When my then-husband and I moved to Maine in 2002, the plan was to only be here for eight years. As soon as my son turned 18, and I no longer needed to be in the same vicinity as his father, I would be free to leave Maine. I’d be gone. For sure. Definitely.
Oh, how naive I was!
It turns out that when you make plans, life happens — and let me tell you, life absolutely happened! In the summer of 2003, my mother was diagnosed with lung cancer and despite chemo, radiation, and surgery, she was gone by March of 2004 — just days after turning 50.
Her death turned my world upside down, and I disregarded all of the advice on loss and waiting a year to make big decisions after a huge transformative life event. That’s how, less than three months after her death, we bought a 118-year-old Victorian home. The kind of home that no sane person lacking in handy skills should be allowed to purchase. It was a grief purchase, the ultimate in retail therapy when your young and vibrant mother is suddenly dead and your father is rapidly spiraling out of control in the aftermath of losing his best friend and partner.
I desperately felt the need to create a home for myself, so — despite our plans to not stay put in Maine — we bought that home with the intention of building a life here, plans be damned.
Because I am an overachiever in all things grief-related, mere months after the purchase of the money pit, on our first try, we got pregnant with our daughter. By the end of 2004, we had a house that we never should have bought and a baby on the way.
Fast forward to July 2005: My daughter was born and six weeks after her birth, my grandmother (my mother’s mother) passed away unexpectedly.
Barely three years into living in Maine and my notion of home was ripped apart and, at the age of 31, I became the oldest living woman in my immediate family. So, I really launched into creating a home here in Maine for my family and myself.
Over the last 20 years, I have tried my best to make Maine my home. I became “locally famous” for my work. I have worked in community organizations. I have served on boards and even did a brief stint in elected public service. For some in this state and beyond it, Black Girl in Maine is an institution. My early work laid the foundation for so much of the equity work that is currently happening in Maine, and while I am proud to have added to this state and I have gained much personally and have grown living here, I must confess that it doesn’t feel like my home. It never has felt like it.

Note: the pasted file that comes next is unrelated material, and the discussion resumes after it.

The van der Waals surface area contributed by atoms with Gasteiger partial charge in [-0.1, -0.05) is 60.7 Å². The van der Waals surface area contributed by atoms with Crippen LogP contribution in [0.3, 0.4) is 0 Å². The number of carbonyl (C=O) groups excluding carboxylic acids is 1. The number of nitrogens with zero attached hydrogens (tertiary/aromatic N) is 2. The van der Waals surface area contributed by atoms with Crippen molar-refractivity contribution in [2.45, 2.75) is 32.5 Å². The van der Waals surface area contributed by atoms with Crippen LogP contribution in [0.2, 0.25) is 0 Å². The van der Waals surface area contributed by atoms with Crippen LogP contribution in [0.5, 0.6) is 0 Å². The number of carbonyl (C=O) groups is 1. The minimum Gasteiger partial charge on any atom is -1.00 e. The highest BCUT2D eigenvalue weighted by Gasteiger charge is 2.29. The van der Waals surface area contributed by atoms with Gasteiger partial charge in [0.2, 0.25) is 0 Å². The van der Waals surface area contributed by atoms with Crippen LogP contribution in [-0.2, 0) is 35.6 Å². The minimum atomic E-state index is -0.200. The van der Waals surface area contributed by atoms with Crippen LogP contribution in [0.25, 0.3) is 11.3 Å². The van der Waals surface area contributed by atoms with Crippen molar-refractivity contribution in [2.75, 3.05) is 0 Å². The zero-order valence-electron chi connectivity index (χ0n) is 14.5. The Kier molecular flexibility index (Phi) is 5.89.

When my marriage ended seven years ago, and I left our small city to move to the greater Portland area and the island I currently live on, I initially thought the feelings of never quite fitting in would pass. For a brief period of time, it did feel like they passed, except that in my attempts to fit in — and make friends as a divorced woman in my 40s — I started consuming more alcohol than I ever had in my life, other than the three to four years of my “wild youth.”
The last seven years until recently have been a wild ride, as my professional star rose even beyond Maine and suddenly I met all kinds of people who seemed great. That is, until I started to realize that our conversations never went beyond the banal and superficial. Either that or the constant banter around equity and diversity was enough that I started to think I was a professional Black friend to many. And there was so much alcohol involved in so many social interactions, enough that at one point I started to wonder if I actually had a problem with alcohol. Turns out, I don’t, but that’s another post for another time.
The constant banter around equity and diversity was enough that I started to think I was a professional Black friend to many.
My life may have continued at this breakneck speed of working, parenting, partying, and thinking that I had a community, but then 2020 happened. In January 2020, my daughter spent almost two weeks hospitalized. In March 2020, COVID struck the world, and my aging father started having significant health issues. As I have shared before, Dad had a massive stroke in May 2020, and he was gone a month later. In that month before his passing, though, I spent almost every day at his bedside in hospice — a fair amount of that time spent recounting every argument that we’d had. It felt like incessant haranguing me to ‘grow the fuck up.’ I really didn’t understand it at the time, but in the years since his death, I understand now that Dad saw what I couldn’t see: The life I had created in Maine was only meant to be temporary.